Covid isolation 'doing more harm than good' with calls to let Brits out after two negative lateral flow tests in a row

HEALTH experts have warned Covid isolation rules are doing “more harm than good” after a string of NHS trusts declared emergencies over staffing shortages.

Ministers have found themselves under mounting pressure to cut the self-isolation period because of the devastating knock on effect it is having on the health service and other workforces.

Before Christmas, Health Secretary Sajid Javid cut the number of isolation days from 10 to seven – provided people test negative on days six and seven.

Workers across the country have been stuck at home for a week due to the isolation measures, but experts are calling for it to be slashed again to help release pressure.

Half of the schools in England have already turned to supply teachers to get the cover they need because of staff absences.

The warnings come after it was revealed that Omicron could be 99 per cent less deadly than other Covid variants as daily cases fall for a third day in a row

A string of hugely positive studies show Omicron IS milder than other strains, with the first official UK report revealing the risk of hospitalisation is 50 to 70 per cent lower than with Delta.

Covid booster jabs protect against Omicron and offer the best chance to get through the pandemic, health officials have repeatedly said.

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The Sun's Jabs Army campaign is helping get the vital extra vaccines in Brits' arms to ward off the need for any new restrictions.

Schools in England have already experienced staff absences of more than 10 per cent because of Covid.

NHS England data has revealed that 39,142 staff at hospital trusts in England were absent due to Covid on January 2, up from 24,632 the previous week.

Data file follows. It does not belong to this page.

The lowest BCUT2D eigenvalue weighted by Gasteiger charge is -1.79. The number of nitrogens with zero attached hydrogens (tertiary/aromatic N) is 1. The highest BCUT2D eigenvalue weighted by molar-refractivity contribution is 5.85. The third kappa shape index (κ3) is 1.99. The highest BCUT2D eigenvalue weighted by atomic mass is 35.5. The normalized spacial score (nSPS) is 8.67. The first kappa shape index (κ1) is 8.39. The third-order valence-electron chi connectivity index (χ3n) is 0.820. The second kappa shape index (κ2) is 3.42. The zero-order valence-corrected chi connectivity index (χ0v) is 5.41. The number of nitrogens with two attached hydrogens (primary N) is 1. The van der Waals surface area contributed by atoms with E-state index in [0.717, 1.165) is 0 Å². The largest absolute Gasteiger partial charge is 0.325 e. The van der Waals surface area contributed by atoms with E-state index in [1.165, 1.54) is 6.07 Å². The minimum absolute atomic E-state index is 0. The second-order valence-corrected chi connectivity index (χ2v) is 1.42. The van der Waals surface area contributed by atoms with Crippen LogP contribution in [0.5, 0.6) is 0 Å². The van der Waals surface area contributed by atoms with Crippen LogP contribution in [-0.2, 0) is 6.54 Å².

Tory MP Sir Iain Duncan Smith said: “Areas of great national importance risk being plunged into crisis by the policy.

“As soon as people test negative on a lateral flow test two days in a row they should be allowed to return to work.”

Paul Hunter, professor of medicine at the University of East Anglia, told the Daily Mail: “Almost half of transmissions happen before people develop symptoms and most will no longer be infectious three or four days after they become ill.

“Reducing the length of the isolation period to five days is unlikely to make much difference to the pandemic but would have a positive impact on the economy and the running of the NHS, transport and other vital services.”

A string of “critical incidents” have already been declared by NHS trusts across the country,  with the army being called in to assist hospitals in London.

Around 150 military staff will also be on hand to help the North West Ambulance Service from next week.

According to the Health Service Journal (HSJ), staff absences across the entire NHS, including mental health trusts and other areas, for any reason including Covid-19, may be as high as 120,000.


The Government has been advised to priorities the rollout of the first booster jab in an attempt to help the healthcare staffing crisis.

But experts have revealed that boosters are winning the fight againt Omicron so no fourth jab is currently needed.

Figures from the UK Health Security Agency show that the vaccine booster is 90 per cent effective against admission to hospital from the Omicron variant for the over-65s after three months.

Meanwhile, protection for those with two doses dropped to about 70 per cent after three months and to 50 per cent after six months.

The Joint Committee on Vaccination and Immunisation says with no evidence of waning protection, it is too early to consider introducing fourth jabs.

Last month, Israel became the first nation to offer fourth doses to the over-60s and health workers.

But JCVI chairman Professor Wei Shen Lim said: “The booster dose is continuing to provide high levels of protection against severe disease, even for the most vulnerable older age groups. 

“For this reason, the committee has concluded there is no immediate need to introduce a second booster dose. The data is highly encouraging and emphasises the value of a booster jab.”

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